Oklahoma basketball: Sooners are a broken, bewildered team right now

LUBBOCK, TX - FEBRUARY 13: Trae Young /

Just when you think the Oklahoma basketball season couldn’t get much worse, up pops a Monday night, nationally televised road game against the perennial Sooner beaters, the Kansas Jayhawks.

Kansas is the only team in the Big 12 that owns a winning record over Oklahoma in basketball. And the Jayhawks’ advantage over the Sooners isn’t just a dozen games or so, it’s many times that.

Oklahoma and Kansas have played each other 213 times, dating back to 1920. The Sooners won once in the first 12 games with Kansas, and its been pretty much like that ever since then. The Jayhawks have won nearly 70 percent of the time they have faced Oklahoma on the hardwood, and that percentage goes up to 82 percent when the game is played in Lawrence, Kansas.

The Sooner players say they are still playing hard and have not lost their confidence, but the numbers say otherwise. The performance in the 77-66 loss to Texas on Saturday was perhaps the worst Oklahoma has played in two years. A year ago, the Sooners lost 20 of 31 games and they endured two seven-game losing streaks, but they were more competitive in those 20 losses than they were on Saturday.

Trae Young made only 33 percent of his shot attempts, but he still managed to put up 26 points (nine of those points coming at the free-throw line). The rest of the team scored just 40 points. Shots were falling for the Sooners, but they certainly were for Texas, which took full advantage of OU’s inability to guard them, especially on drives to the basket and shots in the paint.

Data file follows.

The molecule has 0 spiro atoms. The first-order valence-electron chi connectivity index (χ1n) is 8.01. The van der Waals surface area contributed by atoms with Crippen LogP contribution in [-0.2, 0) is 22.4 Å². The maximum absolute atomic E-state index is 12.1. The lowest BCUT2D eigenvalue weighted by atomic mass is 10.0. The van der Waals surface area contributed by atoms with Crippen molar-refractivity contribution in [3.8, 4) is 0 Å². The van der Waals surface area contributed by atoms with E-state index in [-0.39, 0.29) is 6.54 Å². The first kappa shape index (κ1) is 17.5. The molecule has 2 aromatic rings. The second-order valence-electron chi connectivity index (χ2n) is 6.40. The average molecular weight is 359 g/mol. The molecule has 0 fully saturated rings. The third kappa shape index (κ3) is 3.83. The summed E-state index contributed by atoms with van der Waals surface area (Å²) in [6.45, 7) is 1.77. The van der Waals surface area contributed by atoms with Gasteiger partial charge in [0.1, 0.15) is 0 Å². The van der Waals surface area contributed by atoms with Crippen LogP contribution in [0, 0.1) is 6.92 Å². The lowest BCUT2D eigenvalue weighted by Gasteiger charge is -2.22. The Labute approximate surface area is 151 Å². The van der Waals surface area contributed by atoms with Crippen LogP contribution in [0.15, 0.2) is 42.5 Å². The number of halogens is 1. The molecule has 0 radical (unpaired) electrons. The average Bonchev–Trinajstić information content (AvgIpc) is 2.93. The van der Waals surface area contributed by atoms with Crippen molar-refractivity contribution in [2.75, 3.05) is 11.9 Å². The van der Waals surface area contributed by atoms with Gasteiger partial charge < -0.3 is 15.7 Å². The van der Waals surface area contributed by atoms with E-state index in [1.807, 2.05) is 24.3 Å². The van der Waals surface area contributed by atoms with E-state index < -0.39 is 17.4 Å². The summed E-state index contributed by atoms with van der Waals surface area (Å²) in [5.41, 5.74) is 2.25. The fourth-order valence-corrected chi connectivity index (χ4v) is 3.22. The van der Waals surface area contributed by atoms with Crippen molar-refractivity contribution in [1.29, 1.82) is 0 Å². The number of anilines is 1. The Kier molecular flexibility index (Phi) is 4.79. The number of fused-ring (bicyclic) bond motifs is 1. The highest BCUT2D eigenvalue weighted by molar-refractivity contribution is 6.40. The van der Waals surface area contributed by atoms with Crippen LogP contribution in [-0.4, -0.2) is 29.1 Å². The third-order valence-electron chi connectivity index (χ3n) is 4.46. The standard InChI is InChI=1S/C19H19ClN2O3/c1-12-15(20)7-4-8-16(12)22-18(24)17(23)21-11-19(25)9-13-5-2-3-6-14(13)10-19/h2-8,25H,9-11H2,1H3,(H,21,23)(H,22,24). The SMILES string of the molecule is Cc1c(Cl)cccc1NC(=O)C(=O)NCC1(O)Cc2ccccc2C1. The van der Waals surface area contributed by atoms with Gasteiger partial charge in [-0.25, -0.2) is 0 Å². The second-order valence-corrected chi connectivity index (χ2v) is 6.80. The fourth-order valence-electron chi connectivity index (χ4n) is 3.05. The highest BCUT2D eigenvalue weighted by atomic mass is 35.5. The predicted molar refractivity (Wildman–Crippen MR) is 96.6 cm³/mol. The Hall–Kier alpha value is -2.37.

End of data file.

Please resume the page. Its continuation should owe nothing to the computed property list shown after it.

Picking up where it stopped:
After a missed three-point shot by Trae Young in the first half against Texas, you could see the look of frustration written all over his face. Like a baseball player who experiences a hitting slump, the Sooners appear to be pressing right now in an effort to turn things around. In sports, as in life, sometimes the harder you try the harder it gets.

As the losses mount, the physical problems are compounded when trust issues and loss of confidence work there way into the mind.

"“We need to do things better, make shots and get our spirits back up a little bit, said OU head coach Lon Kruger after Saturday’s disappointing loss."

That’s what you would expect the coach to say. If only it were that simple.

Kruger added, “When you’re not making shots, it changes a lot of what you can do…what you want to do.”

Oklahoma made just 4 of its first 24 shots on Saturday and finished the game shooting just 30.8 percent. Fortunately, the Sooners did not fall behind by double digits – something they have done much too often recently – until the very end of the game. When you shoot that poorly, it would be a miracle if you were able to beat anybody, or even be able to stay in the game.

The Sooners don’t shoot that poorly on a regular basis, but they are not knocking down shots anything like they did earlier in the season. And in their five-game losing streak, their shooting woes have become endemic. 

Kruger’s squad has been challenged all season defensively. Now, they are having problems putting the ball in the basket, and opponents have figured out that if you put your best defensive player on Trae Young and deny him the ball, the Sooners don’t have enough other offensive weapons to beat you.

When Young scores 26 points in a game, which he does more often than he doesn’t, there should be enough offensive contribution from the other Sooners to win games.

Fellow freshman Brady Manek has had some big games, junior Christian James has had the two best scoring performances of his career in the past two games, and sophomore Kameron McGusty has showed signs recently that he is finding his shooting stroke.

Until OU gets more balanced scoring from the other four Sooners on the floor with the freshman superman Young, the Sooners will continue to struggle, both at home and on the road.